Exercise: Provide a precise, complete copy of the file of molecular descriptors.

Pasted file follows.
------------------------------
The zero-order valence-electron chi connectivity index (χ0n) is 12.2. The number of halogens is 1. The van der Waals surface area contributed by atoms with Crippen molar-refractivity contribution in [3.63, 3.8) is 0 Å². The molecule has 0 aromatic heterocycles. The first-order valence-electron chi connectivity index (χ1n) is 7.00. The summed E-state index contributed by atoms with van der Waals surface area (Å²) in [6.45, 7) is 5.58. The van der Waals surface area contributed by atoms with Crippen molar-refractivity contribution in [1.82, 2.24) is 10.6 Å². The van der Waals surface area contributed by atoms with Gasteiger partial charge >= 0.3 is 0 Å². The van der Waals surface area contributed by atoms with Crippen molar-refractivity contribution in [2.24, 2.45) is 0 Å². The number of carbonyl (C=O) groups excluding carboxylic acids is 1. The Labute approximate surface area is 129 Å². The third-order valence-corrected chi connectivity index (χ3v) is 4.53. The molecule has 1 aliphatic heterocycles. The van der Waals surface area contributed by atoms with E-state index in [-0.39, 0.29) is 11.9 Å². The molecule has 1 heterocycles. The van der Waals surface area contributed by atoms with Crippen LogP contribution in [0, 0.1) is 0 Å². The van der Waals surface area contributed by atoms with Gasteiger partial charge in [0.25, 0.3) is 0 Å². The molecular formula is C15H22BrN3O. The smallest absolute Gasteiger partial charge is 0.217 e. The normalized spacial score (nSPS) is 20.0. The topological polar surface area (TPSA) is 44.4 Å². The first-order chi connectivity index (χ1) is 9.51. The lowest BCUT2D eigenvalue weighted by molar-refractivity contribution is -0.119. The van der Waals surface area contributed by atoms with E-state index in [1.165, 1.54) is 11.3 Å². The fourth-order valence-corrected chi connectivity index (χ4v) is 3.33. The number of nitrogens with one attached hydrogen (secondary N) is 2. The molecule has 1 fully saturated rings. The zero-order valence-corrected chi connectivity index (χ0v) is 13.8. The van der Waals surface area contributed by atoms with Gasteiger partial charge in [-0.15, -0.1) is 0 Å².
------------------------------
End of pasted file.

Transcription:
The zero-order valence-electron chi connectivity index (χ0n) is 12.2. The number of halogens is 1. The van der Waals surface area contributed by atoms with Crippen molar-refractivity contribution in [3.63, 3.8) is 0 Å². The molecule has 0 aromatic heterocycles. The first-order valence-electron chi connectivity index (χ1n) is 7.00. The summed E-state index contributed by atoms with van der Waals surface area (Å²) in [6.45, 7) is 5.58. The van der Waals surface area contributed by atoms with Crippen molar-refractivity contribution in [1.82, 2.24) is 10.6 Å². The van der Waals surface area contributed by atoms with Gasteiger partial charge >= 0.3 is 0 Å². The van der Waals surface area contributed by atoms with Crippen molar-refractivity contribution in [2.24, 2.45) is 0 Å². The number of carbonyl (C=O) groups excluding carboxylic acids is 1. The Labute approximate surface area is 129 Å². The third-order valence-corrected chi connectivity index (χ3v) is 4.53. The molecule has 1 aliphatic heterocycles. The van der Waals surface area contributed by atoms with E-state index in [-0.39, 0.29) is 11.9 Å². The molecule has 1 heterocycles. The van der Waals surface area contributed by atoms with Crippen LogP contribution in [0, 0.1) is 0 Å². The van der Waals surface area contributed by atoms with Gasteiger partial charge in [0.25, 0.3) is 0 Å². The molecular formula is C15H22BrN3O. The smallest absolute Gasteiger partial charge is 0.217 e. The normalized spacial score (nSPS) is 20.0. The topological polar surface area (TPSA) is 44.4 Å². The first-order chi connectivity index (χ1) is 9.51. The lowest BCUT2D eigenvalue weighted by molar-refractivity contribution is -0.119. The van der Waals surface area contributed by atoms with E-state index in [1.165, 1.54) is 11.3 Å². The fourth-order valence-corrected chi connectivity index (χ4v) is 3.33. The number of nitrogens with one attached hydrogen (secondary N) is 2. The molecule has 1 fully saturated rings. The zero-order valence-corrected chi connectivity index (χ0v) is 13.8. The van der Waals surface area contributed by atoms with Gasteiger partial charge in [-0.15, -0.1) is 0 Å².